The soups can be served warm or cold and can be seasoned however you wish. If serving cold you can top with a whipped cream lightly seasoned with curry as Christine would do.

This is what you will need:

  • 4 cups water
  • 2 bullion cutes
  • 1/4 pound broccoli, trimmed into florets; stems peeled and cut into 1 inch pieces
  • 1/2 pound zucchini, trimmed and sliced
  • 1/4 teaspoon dried oregano
  • salt and pepper to taste

This is how you make it:

  1. Bring water and bullion cutes to a boil in a medium saucepan. Lower heat to medium and add broccoli and zucchini. Cook until veggies are cooked through and tender. They should easily pierce with a knife. About 15 minutes
  2. Add oregano and simmer 5 more minutes.
  3. Turn off heat and allow mixture to cool for 5 minutes. Transfer in batches to a blender to puree or use an immersion blender.
  4. If serving warm return the soup to the saucepan and keep warm until ready to serve.


These Christine’s Party Soup were an assignment for French Friday’s with Dorie, a cooking group working its way through Dorie Greenspan’s culinary tome “Around My French Table”. We generally avoid including the recipes in our posts. However, wherever there has been a significant adaptation by me or where the recipe has already been publicly posted by Ms. Greenspan or her publishers or by hundreds of other bloggers, or it is, in fact, not much of a recipe at all, I will either include it here (adapted) or provide a direct link to it. Please feel free to contact me via the link provided on my page if you need any assistance finding a French Friday with Dorie Recipe.

You should buy the book though. It will change your life as it has mine.

About Trevor Kensey

To be truthful, I don't know what “Sis. Boom. [blog!]" means either. The name implies something explosive just happened I suppose I would like it if each post would make made a small 'boom' in your day or at least a fizzle. Even though a recipe is included with every post I have a hard time calling this a "food blog" or even myself a "food blogger".

Previous Post:
Next Post:

  1. That ingredient list certainly does read BLAND. But then the REAL Christine I know is a very bland sort of savant, so perhaps it makes sense. The other Christine I know (and hate) can stumble upon any roadkill, no matter how grisly, and turn it into the most gourmet tartare you’ve ever had. Infuriates me, but it’s something you’re just born with, I guess.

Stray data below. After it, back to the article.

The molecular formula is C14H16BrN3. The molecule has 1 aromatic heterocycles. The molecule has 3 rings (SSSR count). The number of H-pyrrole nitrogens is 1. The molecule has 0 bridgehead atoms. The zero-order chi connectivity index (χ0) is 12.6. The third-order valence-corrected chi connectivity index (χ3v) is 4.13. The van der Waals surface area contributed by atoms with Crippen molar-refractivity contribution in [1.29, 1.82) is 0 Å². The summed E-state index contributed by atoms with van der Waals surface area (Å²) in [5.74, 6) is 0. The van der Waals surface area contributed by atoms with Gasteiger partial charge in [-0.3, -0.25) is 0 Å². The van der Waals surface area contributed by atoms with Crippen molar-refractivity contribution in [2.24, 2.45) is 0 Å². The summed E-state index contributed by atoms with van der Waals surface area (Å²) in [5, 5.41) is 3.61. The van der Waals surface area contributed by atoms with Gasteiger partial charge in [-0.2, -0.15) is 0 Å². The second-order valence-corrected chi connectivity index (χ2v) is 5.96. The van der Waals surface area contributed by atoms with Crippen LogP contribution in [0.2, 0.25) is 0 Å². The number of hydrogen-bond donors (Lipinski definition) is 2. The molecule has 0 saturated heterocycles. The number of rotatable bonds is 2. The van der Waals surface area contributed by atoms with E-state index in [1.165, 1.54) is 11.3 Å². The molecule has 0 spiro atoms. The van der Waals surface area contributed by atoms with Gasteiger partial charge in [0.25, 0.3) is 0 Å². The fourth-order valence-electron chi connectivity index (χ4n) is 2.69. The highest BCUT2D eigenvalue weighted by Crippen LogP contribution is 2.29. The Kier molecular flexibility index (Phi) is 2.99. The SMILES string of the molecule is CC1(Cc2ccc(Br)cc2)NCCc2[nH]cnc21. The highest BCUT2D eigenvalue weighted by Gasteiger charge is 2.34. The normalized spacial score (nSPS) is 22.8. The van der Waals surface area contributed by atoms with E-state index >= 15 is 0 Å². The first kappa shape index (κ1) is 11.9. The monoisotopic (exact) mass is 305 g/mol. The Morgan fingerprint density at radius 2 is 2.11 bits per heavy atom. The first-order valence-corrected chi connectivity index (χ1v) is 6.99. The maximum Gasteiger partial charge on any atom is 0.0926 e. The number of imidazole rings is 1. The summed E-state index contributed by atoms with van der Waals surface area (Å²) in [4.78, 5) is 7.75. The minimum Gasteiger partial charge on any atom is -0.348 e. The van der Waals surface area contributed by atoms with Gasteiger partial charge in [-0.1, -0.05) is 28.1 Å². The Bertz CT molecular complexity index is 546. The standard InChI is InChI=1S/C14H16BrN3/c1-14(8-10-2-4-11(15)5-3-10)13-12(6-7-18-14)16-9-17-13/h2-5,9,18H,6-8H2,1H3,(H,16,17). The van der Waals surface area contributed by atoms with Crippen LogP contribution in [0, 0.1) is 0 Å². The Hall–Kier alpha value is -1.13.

2. Bouillon in hot water with Saltines were as ubiquitous as “stuff on toast” in my parent’s house. The “bouillon” came out of a little cardboard lined tin/ jar (green or red – depending on whether it was chicken or beef) and had something to do with Oxen or Cattle or something… There were no Christines in my house… The seventies and eighties were not kind to my palate.

  3. Trevor, great post… I love it. I did love the broccoli/zucchini, especially chilled, makes for a great
    brunch addition with a little bit of vodka, no???

  4. LOL. I did like the asparagus soup, but mine was quite thick due to guesstimation of quantities, so the asparagus flavour really shone through. As it is summer here right now, asparagus is at its best. I don’t have any Christines in my immediate circle, other than perhaps my mother, who is a genius with leftovers.

  5. I love all the Christines in your life! P.S. I’m jealous of Dorie, too!

  6. I was surprised that these were not bland at all but I also guesstimated the quantities 😉 Beautiful post 🙂

  7. Trevor the truth about Christine is that she hides the work.. I would have suspected that you were on to this trick having been raise a WASP. My WASP husband is a master at it… never breaks a sweat.

    Ah and bouillon… I pretended it was a typo. I used chicken broth.

    • I understand that instinct but I see these Christine’s all the time up close. I’ve watched them Christine many times. They aren’t hiding anything. It flows out of them like magic.

  8. Trevor, you soup looks fantastic. Love your stories about the different Christine’s you have in your life. It is funny how we all have Christine’s. Your comment on the bouillon cube made me laugh. Hope you have a great weekend. I enjoy reading your posts.

  9. I unapologetically broke out the veggie bouillon. It was weird for these soups not to have any kind of aromatics in them.

    I co-sign Nana’s suggestion about the vodka. Maybe a little refrigerator time and a jigger, and that pepper soup would have been quite the weekend eye-opener.

  10. I think that I may be the anti-Christine. In envy those who can make something out of nothing, dress up a bland outfit with a simple belt or find treasures at a flea market. I’ve never had the talent.

  11. I agree…perfect for a sick friend, not impressive enough to serve to company. But they are pretty…and I DO think you have a a wee bit of Christine in you, too 🙂

  12. LOL! “Broccoli soup for sick people”. Ya, sickies, dieters, certainly not getting me in the party mood, these soups. I agree — the green ones are ok, but the pepper one…they just want to be roasted.

  13. I hate Christines too. I agree this soup isn’t dinner party quality, but we did enjoy the broccoli version I made. In fact, we talked about how we can use it as a “refrigerator-cleansing” technique.